Jesus’ response is that there are times when fasting is appropriate and times when it isn’t. He says it’s inappropriate to fast when you’re at a wedding feast dancing with the bridegroom and the other guests. Nobody likes someone hanging around fasting then. When the cause for celebration is gone, then it makes sense to fast. If we read this text as Mark’s community would have (and as we ought to), it’s pretty clear that the bridegroom is Jesus, and that his being taken away refers to his death, resurrection, and ascension. When he’s physically gone it’s appropriate to fast. So, it was OK in the Old Testament and Judaism (before Jesus came) to fast, and also in Mark’s church, after he was gone. But, although appropriate then, it was not required to do it even then. Perhaps we can draw a general principle from this saying of Jesus. Different practices are appropriate (rather than required) at different times. Of course, it takes discernment to know the right time.

But there’s more here than that. In two little comparisons, one about a new patch on an old garment, and one about new wine in old wineskins, Jesus went on to warn that it isn’t necessary or even desirable to mix “old” and “new” things. Both the valuable old and the valuable new will be damaged. It’s probable that in the time of Jesus, in which this story is set, Jesus was talking about assuming that following him would be possible within existent Jewish practice. Frankly, however, most of us here today don’t worry much about fasting or other Jewish practices that many Christian churches lost centuries ago.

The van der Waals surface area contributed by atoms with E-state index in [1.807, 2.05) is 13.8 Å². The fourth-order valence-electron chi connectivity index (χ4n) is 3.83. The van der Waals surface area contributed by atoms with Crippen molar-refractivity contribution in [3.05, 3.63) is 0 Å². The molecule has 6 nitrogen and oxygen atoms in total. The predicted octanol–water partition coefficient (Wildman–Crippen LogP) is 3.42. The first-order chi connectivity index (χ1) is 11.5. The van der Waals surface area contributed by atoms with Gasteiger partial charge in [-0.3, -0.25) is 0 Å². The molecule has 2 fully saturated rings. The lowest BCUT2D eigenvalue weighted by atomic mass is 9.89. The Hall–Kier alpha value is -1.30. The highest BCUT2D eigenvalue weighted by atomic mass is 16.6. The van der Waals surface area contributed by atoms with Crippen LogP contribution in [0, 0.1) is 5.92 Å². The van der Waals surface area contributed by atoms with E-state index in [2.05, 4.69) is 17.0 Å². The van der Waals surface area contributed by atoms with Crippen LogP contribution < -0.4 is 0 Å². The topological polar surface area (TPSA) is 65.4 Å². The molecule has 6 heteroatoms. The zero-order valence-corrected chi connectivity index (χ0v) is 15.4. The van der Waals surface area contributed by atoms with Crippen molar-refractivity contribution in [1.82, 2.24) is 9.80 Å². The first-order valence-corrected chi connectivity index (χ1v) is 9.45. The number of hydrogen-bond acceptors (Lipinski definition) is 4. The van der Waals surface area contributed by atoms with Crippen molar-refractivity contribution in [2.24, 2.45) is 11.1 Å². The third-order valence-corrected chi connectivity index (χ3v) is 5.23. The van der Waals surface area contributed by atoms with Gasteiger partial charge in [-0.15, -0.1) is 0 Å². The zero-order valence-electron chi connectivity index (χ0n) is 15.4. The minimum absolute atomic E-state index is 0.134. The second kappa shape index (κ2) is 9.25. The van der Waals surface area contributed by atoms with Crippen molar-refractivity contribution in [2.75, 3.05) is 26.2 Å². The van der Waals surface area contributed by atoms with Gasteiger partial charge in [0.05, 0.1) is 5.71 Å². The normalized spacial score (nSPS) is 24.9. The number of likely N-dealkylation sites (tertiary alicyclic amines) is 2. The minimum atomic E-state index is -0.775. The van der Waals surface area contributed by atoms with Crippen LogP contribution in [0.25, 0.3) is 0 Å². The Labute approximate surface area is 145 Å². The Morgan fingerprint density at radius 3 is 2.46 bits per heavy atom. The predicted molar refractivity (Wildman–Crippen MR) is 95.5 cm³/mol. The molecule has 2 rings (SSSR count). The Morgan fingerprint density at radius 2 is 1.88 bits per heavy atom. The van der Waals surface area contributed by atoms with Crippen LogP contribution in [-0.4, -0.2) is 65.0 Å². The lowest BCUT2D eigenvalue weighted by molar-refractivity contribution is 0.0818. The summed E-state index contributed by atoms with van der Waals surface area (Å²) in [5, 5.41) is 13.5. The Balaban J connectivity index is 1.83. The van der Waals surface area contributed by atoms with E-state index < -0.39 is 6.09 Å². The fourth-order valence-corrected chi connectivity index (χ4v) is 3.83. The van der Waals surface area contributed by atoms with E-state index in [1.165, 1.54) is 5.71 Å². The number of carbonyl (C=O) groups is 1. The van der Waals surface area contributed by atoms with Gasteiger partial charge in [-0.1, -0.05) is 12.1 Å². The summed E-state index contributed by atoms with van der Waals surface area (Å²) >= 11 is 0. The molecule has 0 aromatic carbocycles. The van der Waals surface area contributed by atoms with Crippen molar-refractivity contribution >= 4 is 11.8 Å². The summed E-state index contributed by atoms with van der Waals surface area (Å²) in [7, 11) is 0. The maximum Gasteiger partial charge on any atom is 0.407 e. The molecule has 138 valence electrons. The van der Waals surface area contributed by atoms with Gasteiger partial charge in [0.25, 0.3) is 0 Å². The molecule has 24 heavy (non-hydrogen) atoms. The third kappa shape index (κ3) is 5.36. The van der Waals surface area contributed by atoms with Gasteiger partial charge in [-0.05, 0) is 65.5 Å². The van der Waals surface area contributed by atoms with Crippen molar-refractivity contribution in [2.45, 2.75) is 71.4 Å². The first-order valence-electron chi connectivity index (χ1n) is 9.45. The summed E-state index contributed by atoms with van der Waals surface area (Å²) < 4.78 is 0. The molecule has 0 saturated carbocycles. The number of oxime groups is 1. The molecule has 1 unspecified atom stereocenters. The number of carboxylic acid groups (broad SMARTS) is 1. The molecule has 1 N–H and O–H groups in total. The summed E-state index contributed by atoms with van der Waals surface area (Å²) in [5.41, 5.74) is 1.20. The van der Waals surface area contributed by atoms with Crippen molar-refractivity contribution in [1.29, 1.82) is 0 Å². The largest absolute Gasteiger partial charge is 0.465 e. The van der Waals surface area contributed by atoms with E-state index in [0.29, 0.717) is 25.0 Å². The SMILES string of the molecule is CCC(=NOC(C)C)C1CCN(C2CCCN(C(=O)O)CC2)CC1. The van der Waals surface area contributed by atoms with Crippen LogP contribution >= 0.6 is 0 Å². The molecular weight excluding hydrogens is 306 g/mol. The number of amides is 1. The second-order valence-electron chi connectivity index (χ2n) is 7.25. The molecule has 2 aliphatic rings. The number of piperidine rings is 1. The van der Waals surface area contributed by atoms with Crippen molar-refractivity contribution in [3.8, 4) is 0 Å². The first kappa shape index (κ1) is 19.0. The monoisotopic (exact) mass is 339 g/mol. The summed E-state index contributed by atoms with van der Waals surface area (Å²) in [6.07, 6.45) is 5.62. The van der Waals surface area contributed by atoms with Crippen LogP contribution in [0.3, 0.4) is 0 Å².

However, doesn’t this wisdom from Jesus give us some wonderful principles upon which to answer questions about contemporary practices in, say, our congregation as over against others? If that first principle is true, we will have to ask ourselves what is appropriate for us here today, here on this corner, with this mission? How can we be faithful to Jesus and the scriptures now? How can we live the resurrection in 2018? How can live as a neighbourly community?

As we look for further help in the little comparisons about the new patch on the old coat and the new wine in old wineskins, we will need to read both our world and the scriptures with careful, critical, thoughtful reflection. For example, we ought not to conclude that Jesus always preferred the new to the old. Indeed, here in Mark, he seemed to value both. You and I, of course have heard these passages used to indicate that it is Jesus’ way to replace the “old” (whatever practice we’ve been doing that someone thinks we shouldn’t anymore) with the “new” (whatever that person proposes). We may even have thought this way ourselves. That’s not what they’re about.